Explorations in Black Leadership

Co-Directed by Phyllis Leffler & Julian Bond

Social Consciousness: Race

BOND: How does race consciousness affect your leadership style? Do you see yourself as advancing the interest of your race, or advancing the interest of society, or are these the same thing?

GRAY: I've always argued that the advancement of the interests of African Americans, in terms of the fight for equal opportunity and justice, is going to make a better and stronger America. I've never seen the conflict, and I've never felt that there was one. However, when I became chairman of the Budget committee, I understood something -- that I wasn't speaking for the black caucus. I wasn't speaking for black members, or the black community. I was speaking for the entire Democratic body of the House of Representatives.

BOND: But at the same time there must be people who say, "Bill, you are a member of the black caucus. You've got to speak for us. You can't speak just for those other people. Speak for us, too."

GRAY: Well, I think I did speak for them. I mean, when Ronald Reagan tried to eliminate Pell grants, I said no. Pell grants disproportionately affect black people. And when he started doing away with nutrition programs and wanting ketchup, I said no. So I was fighting. But I also felt that I was fighting for America. Because there are more poor white kids in America who need Pell grants than there are poor black kids. There are more poor white kids who benefit from welfare and nutrition programs, despite all the myths that we have, than black kids. And so, I didn't feel any qualms about fighting for those issues, and sometimes talking about it in a ethnic specific way. But I also recognized that there was a congressional black caucus, with its leadership, and even though I had been vice chairman of the caucus, secretary of the caucus, and worked with Walter Fauntroy when he was chairman of the caucus to set up the first black caucus alternative budget in 1981, that I couldn't speak for them. And basically, I told the black caucus members, I said, "Look, if you want to have an alternative budget to mine, go ahead. It won't hurt me." I said, "I just hope that after you have your debate, you'll vote for mine as the next best alternative." And that's what happened.

During my term as Budget committee chairman, there was a black caucus budget put on the floor every year, and there was an alternative conservative caucus put on the floor. And I was fortunate enough to get both of them to agree that if your budget doesn't pass, will you vote for mine as the best alternative. And surprising to everybody, I supported the black caucus putting a budget on the floor, opposing my budget. And they did good work, and the issues they raised later became accepted. For instance, the issues that were put into the first black caucus alternative budget in 1981 -- which Walter Fauntroy, as chairman of the black caucus, had the responsibility of -- most of those ideas were incorporated later in the '80s and the '90s, in my budgets, and in the budgets of Leon Panetta, who followed me.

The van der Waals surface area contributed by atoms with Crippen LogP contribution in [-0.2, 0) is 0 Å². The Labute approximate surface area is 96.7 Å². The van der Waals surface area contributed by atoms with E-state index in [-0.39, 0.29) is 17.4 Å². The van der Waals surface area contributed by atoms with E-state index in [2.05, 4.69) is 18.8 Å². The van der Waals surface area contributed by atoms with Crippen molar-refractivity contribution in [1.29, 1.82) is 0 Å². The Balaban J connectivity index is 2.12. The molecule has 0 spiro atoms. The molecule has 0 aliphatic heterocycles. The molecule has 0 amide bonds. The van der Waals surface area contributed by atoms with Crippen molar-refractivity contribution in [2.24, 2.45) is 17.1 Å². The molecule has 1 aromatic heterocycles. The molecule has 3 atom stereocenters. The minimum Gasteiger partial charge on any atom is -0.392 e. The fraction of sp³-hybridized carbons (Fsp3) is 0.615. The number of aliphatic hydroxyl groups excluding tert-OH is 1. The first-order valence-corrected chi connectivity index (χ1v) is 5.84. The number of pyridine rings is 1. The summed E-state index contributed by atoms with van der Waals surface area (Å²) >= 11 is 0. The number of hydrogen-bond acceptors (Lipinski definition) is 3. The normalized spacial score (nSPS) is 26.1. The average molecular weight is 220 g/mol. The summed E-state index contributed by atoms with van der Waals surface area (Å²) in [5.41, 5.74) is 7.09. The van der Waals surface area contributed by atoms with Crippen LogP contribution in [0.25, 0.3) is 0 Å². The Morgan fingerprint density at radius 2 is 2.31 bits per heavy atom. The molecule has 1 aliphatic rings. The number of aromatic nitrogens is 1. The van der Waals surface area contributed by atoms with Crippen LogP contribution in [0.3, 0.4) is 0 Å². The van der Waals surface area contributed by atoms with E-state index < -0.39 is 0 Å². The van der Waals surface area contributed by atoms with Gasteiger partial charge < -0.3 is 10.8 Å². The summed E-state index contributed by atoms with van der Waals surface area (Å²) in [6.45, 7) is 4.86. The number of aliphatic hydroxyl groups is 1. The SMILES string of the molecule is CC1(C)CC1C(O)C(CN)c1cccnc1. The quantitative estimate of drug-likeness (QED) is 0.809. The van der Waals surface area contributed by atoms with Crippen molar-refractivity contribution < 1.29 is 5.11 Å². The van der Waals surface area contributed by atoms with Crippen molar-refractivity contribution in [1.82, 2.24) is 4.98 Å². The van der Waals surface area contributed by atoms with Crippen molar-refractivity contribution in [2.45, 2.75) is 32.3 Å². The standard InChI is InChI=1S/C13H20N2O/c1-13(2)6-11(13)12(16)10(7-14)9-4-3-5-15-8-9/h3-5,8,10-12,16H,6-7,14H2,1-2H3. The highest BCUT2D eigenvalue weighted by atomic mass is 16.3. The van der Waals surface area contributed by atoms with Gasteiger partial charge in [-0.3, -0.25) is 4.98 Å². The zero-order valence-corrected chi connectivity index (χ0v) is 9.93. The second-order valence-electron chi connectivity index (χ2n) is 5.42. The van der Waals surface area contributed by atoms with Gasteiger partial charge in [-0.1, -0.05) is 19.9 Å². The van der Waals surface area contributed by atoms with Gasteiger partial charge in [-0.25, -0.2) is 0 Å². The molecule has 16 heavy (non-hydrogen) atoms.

BOND: Let me ask you again about race specificity. If you are identified, probably as a black leader, because of the nature of the work you do now, and the nature of the congressional district you represented in the past, your membership in the caucus and so on, does that limit you in a way? Are you bound by that in a harmful way, being a black leader?

GRAY: No, I know the first thing that some people see in me, when they see me walking down the street is my color, when I walk in a room, whether I'm a congressman, or whether I'm just Bill Gray the preacher, or whether I'm just Bill Gray the citizen, there still are people who, the first thing that they will notice -- even today, when I walk into a corporate board room.

You know, I remember one board that I served on had a beach party at a two-day retreat at a very swanky place, and I arrived late. And when my wife and I came down to the beach, and as we walked toward the party, a lady looked at me, looked at my wife, she elbowed two or three people, and she quickly walked over and said, "This is a private party." And I said, "I know," and I walked right on by her. And somebody -- she started asking who that is and then somebody said, "He's a Director." But -- did that happen when I was in Congress? Of course, there were stories written about the black chairman of the Budget committee. I don't mind that. I know that's part of America. We haven't gotten to the day where people look at each other without looking at what color the skin is, how the eyes are shaped, or what the last name is. We haven't gotten there. Or whether they're female or male, we haven't gotten there. It does not offend me. I sort of laugh at it. I recently received an honorary degree, and some -- they were reading off my credits and they said, "The highest black ever elected to the United States Congress who was Majority Whip, dah, dah -- " And somebody who was sitting next to me, who happened to be an African American leaned over and said, "Probably nobody else in this century has ever done that in twelve years, have they?" And I said, "Yeah." I said, "But they're not going to think of it that way, because they're going to see my color, so they're going to say, highest-ranking black." But I was told by the House historian that no one in the twentieth century, who served only twelve years, held chairman of the Finance committee, chairman of the Democratic caucus, and Majority Whip.